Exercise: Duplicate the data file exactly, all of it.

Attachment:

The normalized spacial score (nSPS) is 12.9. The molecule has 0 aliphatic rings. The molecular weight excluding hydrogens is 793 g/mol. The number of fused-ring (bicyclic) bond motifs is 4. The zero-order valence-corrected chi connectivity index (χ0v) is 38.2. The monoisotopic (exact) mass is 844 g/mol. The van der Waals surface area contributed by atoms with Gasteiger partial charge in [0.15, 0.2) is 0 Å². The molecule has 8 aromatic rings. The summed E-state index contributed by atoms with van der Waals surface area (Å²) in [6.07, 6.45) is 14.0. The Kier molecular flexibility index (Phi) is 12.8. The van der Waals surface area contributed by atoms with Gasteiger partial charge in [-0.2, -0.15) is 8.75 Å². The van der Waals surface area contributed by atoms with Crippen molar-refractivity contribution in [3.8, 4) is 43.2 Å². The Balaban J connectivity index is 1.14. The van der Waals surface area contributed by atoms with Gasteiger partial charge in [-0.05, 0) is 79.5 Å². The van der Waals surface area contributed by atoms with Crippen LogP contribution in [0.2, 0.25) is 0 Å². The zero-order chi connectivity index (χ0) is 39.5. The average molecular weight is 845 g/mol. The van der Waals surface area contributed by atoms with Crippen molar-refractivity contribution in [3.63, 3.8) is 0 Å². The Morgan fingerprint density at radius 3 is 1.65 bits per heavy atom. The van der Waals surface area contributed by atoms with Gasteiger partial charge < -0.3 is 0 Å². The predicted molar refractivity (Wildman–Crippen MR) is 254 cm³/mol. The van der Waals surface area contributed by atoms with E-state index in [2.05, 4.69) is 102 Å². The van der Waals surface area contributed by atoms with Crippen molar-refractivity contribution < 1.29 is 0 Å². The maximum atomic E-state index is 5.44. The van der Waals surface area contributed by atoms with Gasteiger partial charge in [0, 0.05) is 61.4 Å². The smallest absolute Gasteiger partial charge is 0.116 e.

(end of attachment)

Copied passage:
The normalized spacial score (nSPS) is 12.9. The molecule has 0 aliphatic rings. The molecular weight excluding hydrogens is 793 g/mol. The number of fused-ring (bicyclic) bond motifs is 4. The zero-order valence-corrected chi connectivity index (χ0v) is 38.2. The monoisotopic (exact) mass is 844 g/mol. The van der Waals surface area contributed by atoms with Gasteiger partial charge in [0.15, 0.2) is 0 Å². The molecule has 8 aromatic rings. The summed E-state index contributed by atoms with van der Waals surface area (Å²) in [6.07, 6.45) is 14.0. The Kier molecular flexibility index (Phi) is 12.8. The van der Waals surface area contributed by atoms with Gasteiger partial charge in [-0.2, -0.15) is 8.75 Å². The van der Waals surface area contributed by atoms with Crippen molar-refractivity contribution in [3.8, 4) is 43.2 Å². The Balaban J connectivity index is 1.14. The van der Waals surface area contributed by atoms with Gasteiger partial charge in [-0.05, 0) is 79.5 Å². The van der Waals surface area contributed by atoms with Crippen LogP contribution in [0.2, 0.25) is 0 Å². The zero-order chi connectivity index (χ0) is 39.5. The average molecular weight is 845 g/mol. The van der Waals surface area contributed by atoms with Crippen molar-refractivity contribution in [3.63, 3.8) is 0 Å². The Morgan fingerprint density at radius 3 is 1.65 bits per heavy atom. The van der Waals surface area contributed by atoms with Gasteiger partial charge < -0.3 is 0 Å². The predicted molar refractivity (Wildman–Crippen MR) is 254 cm³/mol. The van der Waals surface area contributed by atoms with E-state index in [2.05, 4.69) is 102 Å². The van der Waals surface area contributed by atoms with Crippen molar-refractivity contribution < 1.29 is 0 Å². The maximum atomic E-state index is 5.44. The van der Waals surface area contributed by atoms with Gasteiger partial charge in [0, 0.05) is 61.4 Å². The smallest absolute Gasteiger partial charge is 0.116 e.